For tens of millions of residents of Arab countries, Islam and their Arab nationalism are interlinked. They do not necessarily distinguish between one and the other. Allegiance to Islam is often proof of allegiance to the national struggle. While the use of religious symbols for political and national purposes is not an invention of Islam, it is hard to give the flavor of the Arab states’ ongoing struggle against Israel without the religious symbols that have sustained it, and all the more powerfully after the Six-Day War and Israeli rule over Jerusalem and the Temple Mount.
Even the name of Fatah, for many years the military wing of the PLO, manifests the Muslim ethos. In Arabic the acronym for Fatah is the initials in reverse of the Movement for the Liberation of Palestine, representing Sura 48 or “Sura al-Fatah” of the Koran, which glorifies the conquest of Mecca by Muhammad’s army and extols the victory of Islam through holy war – jihad. Hundreds of newspapers and journals throughout the Arab world, of various ideological hues and sharply differing political slants, continue to feature a photo of the Dome of the Rock on the front page. Al-Aksa became a trademark and a national symbol. Glorifying in it attested to one’s fealty to the Islamic holy places of Jerusalem and effectively shielded one against possible accusations of insufficient nationalism by extreme Palestinians. The terror gangs of Fatah are called the Al-Aksa Brigades. The Palestinian Authority’s police company in Jericho, and the police camp there, are called the Al-Aksa Company and the Al-Aksa Camp. The Second Intifada that erupted in 2000 was called the Al-Aksa Intifada, and the Arab summit that convened after it broke out was called the Al-Aksa summit.9 Even Christian Arabs view the Al-Aksa Mosque compound as a national symbol.10
After the war Jerusalem sprang forth in new colors in Muslim literature and poetry as well. Particularly successful was a song by the late, beloved songstress Oum Kalthoum, “The Three Holy Cities.” In its third stanza dealing with Jerusalem, Oum Kalthoum as well sowed the seeds of the “Al-Aksa is in danger” libel, which in the years to come would take on such profound dimensions:
From the place from which Muhammad ascended at night to the heavens, From Jerusalem the pure and clear, I hear…a cry for help I bear witness that the enemies burned The holiest place of all And paced on it in arrogance I hear the sad stones Lamenting in the darkness of night: Alas for Jerusalem captured by the aggressor.11
A short time after the Six-Day War, the Muslims reverted to the Temple Mount’s original name in Arabic. Instead of calling it Al-Haram al-Sharif, they began using the name that is mentioned in the Koran: Al-Masjid al-Aksa (the Farthest Mosque). This made it easier to confer a sacred status, similar to a mosque, on the Temple Mount as a whole, while relating accordingly to any Jewish presence on any part of the mount. From this point onward the view of the entire mount and its walls, and not only the mosques, as a holy place also shaped attitudes toward activity by the Israeli security forces on the mount, visits by Jews there, attempts by Jews to pray there, and indeed toward any Israeli connection to the compound and its walls.12 From the Muslim standpoint, Jewish rule itself is what contaminates and desecrates the Muslimness of Jerusalem, and is fundamentally illegitimate.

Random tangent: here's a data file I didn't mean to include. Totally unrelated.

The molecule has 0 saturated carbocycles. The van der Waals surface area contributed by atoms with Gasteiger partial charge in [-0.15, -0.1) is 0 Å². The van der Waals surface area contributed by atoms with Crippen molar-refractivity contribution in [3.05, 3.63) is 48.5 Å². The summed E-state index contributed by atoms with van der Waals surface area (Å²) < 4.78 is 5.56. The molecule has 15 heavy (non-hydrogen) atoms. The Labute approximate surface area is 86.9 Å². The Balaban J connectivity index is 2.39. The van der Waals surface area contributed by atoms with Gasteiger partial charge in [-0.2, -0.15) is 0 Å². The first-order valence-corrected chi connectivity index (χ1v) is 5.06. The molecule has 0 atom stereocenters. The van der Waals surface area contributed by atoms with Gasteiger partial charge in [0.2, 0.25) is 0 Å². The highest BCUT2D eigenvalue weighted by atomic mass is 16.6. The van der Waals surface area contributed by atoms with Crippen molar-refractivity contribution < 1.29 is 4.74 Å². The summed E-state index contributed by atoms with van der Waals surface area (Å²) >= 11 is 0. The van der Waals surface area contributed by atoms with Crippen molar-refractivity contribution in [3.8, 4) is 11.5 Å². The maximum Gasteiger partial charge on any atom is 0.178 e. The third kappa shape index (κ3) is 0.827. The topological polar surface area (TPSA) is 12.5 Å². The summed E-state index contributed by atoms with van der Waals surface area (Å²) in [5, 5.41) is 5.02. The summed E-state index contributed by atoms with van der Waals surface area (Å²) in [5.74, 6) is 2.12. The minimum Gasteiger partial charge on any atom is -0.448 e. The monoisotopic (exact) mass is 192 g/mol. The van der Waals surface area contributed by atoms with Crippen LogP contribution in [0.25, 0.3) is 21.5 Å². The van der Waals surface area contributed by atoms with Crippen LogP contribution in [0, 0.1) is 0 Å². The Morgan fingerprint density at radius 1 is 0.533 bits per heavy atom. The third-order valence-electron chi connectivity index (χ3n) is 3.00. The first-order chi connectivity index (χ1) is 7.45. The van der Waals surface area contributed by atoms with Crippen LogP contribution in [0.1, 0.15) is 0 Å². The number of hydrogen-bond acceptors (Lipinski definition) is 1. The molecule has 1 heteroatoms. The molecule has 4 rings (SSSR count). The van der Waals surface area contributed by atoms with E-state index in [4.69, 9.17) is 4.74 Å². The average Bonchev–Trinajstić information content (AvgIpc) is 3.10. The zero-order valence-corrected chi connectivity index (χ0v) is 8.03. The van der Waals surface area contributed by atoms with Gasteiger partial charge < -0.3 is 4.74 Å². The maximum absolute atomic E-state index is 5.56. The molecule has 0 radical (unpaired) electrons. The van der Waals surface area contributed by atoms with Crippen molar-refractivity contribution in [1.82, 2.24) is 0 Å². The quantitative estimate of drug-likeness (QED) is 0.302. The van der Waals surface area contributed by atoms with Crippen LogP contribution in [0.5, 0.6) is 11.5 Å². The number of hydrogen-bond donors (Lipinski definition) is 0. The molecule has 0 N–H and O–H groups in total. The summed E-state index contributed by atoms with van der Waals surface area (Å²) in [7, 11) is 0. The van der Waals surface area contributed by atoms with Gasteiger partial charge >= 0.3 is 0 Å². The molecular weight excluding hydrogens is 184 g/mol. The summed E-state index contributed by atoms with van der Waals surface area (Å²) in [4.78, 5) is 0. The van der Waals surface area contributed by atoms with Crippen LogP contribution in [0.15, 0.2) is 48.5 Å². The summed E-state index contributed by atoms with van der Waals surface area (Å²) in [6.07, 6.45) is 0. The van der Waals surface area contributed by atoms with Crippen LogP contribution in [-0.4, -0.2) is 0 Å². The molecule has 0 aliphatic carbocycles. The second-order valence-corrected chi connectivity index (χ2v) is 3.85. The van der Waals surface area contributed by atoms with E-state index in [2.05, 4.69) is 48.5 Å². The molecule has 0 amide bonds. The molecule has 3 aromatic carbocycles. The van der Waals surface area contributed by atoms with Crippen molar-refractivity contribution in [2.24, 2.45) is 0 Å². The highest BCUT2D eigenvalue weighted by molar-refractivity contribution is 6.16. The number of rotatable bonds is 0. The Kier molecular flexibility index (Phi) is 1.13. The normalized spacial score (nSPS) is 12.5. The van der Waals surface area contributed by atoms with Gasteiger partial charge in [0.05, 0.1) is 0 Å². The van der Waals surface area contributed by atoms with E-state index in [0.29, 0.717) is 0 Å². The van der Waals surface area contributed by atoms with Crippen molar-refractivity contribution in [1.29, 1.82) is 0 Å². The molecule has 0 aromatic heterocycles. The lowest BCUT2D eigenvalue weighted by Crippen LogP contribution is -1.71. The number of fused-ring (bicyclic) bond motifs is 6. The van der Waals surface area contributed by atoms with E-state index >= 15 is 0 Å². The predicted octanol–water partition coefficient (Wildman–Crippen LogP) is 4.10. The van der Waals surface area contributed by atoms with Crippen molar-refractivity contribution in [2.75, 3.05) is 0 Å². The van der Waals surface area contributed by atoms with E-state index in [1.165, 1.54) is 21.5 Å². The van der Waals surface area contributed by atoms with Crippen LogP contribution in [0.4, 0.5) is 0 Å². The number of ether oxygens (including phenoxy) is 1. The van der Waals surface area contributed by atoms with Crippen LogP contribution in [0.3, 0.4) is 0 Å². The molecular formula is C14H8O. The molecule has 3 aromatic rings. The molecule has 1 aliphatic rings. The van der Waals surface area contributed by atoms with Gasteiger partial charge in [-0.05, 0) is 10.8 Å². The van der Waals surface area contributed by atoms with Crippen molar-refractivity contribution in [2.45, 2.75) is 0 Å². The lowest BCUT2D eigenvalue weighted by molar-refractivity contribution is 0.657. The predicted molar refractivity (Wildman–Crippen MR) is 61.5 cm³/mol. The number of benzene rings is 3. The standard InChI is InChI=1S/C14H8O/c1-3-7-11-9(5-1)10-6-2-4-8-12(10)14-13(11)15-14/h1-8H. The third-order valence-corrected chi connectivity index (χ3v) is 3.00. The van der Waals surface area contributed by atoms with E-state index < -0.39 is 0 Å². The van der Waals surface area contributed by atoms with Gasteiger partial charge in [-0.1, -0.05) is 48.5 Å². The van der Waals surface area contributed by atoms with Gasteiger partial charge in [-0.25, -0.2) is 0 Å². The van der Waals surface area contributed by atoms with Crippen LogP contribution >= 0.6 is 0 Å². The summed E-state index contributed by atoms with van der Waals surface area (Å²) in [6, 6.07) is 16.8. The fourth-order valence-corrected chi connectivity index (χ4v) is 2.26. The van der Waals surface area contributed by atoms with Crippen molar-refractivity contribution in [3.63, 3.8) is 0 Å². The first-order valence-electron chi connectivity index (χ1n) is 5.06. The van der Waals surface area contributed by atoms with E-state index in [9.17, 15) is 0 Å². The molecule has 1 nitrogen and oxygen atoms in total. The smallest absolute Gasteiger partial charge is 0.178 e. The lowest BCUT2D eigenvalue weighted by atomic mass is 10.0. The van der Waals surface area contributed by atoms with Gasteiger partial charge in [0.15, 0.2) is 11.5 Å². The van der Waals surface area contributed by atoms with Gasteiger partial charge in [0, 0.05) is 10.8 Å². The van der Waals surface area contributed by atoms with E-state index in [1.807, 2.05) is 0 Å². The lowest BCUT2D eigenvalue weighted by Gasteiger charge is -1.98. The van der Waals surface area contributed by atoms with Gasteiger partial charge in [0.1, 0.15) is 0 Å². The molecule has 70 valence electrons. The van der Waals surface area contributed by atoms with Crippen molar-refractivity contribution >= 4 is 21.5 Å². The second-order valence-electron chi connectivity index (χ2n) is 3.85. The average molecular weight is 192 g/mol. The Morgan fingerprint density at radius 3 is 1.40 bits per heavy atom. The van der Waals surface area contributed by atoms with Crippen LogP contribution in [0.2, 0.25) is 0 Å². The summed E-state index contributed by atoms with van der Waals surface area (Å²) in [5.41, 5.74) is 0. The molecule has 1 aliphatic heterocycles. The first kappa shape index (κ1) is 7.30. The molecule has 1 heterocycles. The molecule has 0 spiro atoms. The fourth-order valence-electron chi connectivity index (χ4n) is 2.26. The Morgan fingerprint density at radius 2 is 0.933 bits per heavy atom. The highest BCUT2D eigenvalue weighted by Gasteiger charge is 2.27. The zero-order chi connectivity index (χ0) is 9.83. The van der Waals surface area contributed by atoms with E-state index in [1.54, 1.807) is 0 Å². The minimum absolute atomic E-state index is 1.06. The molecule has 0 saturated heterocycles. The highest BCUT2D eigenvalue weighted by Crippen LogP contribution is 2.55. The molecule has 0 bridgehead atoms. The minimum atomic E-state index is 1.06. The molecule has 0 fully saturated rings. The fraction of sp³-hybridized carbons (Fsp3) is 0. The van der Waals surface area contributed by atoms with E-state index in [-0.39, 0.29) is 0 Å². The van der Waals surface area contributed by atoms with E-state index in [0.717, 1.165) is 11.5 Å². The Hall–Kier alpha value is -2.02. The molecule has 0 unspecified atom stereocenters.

In 1967, forty-six years after its creation by Haj Amin al-Husseini and sixteen years after the Jordanian authorities dismantled it, the Supreme Muslim Council was reconstituted, this time under the stewardship of the leader of the revolt against Jewish rule, Sheikh al-Sayach, who was elected as its head. In his statements and mode of leadership Al-Sayach, whom Israel eventually expelled to Jordan, was reminiscent of the mufti Amin al-Husseini. He too obtained his religious education at Al-Azhar University in Cairo and then returned to Jerusalem. The most important chapter of his life was his work with Husseini himself. At the end of the 1930s, al-Sayach was put in prison for his insurrectionary activity against Great Britain under Haj Amin’s direction. The latter ramped up the status of the two mosques on the Temple Mount and, with al-Sayach’s help, transformed them from a religious symbol to a national one of struggle against the renascent Zionist movement. “Religion, education and politics,” the sheikh would say to his close associates, “descended bundled together from the heavens. In this path went Muhammad, and in this path I too will proceed.”13
The events of August 1967 augmented the religious dimension of the Arab revolt that spread through eastern Jerusalem. The attempts by IDF Chief Rabbi Shlomo Goren to conduct Jewish prayers on the Temple Mount, which were obstructed by the government, brought the Muslim religious leaders, headed by al-Sayach, to publish on August 22 a ruling that set the tone – which would only gain strength in the future – for the Muslim attitude toward the Israeli sovereign presence in Jerusalem and on the mount in particular: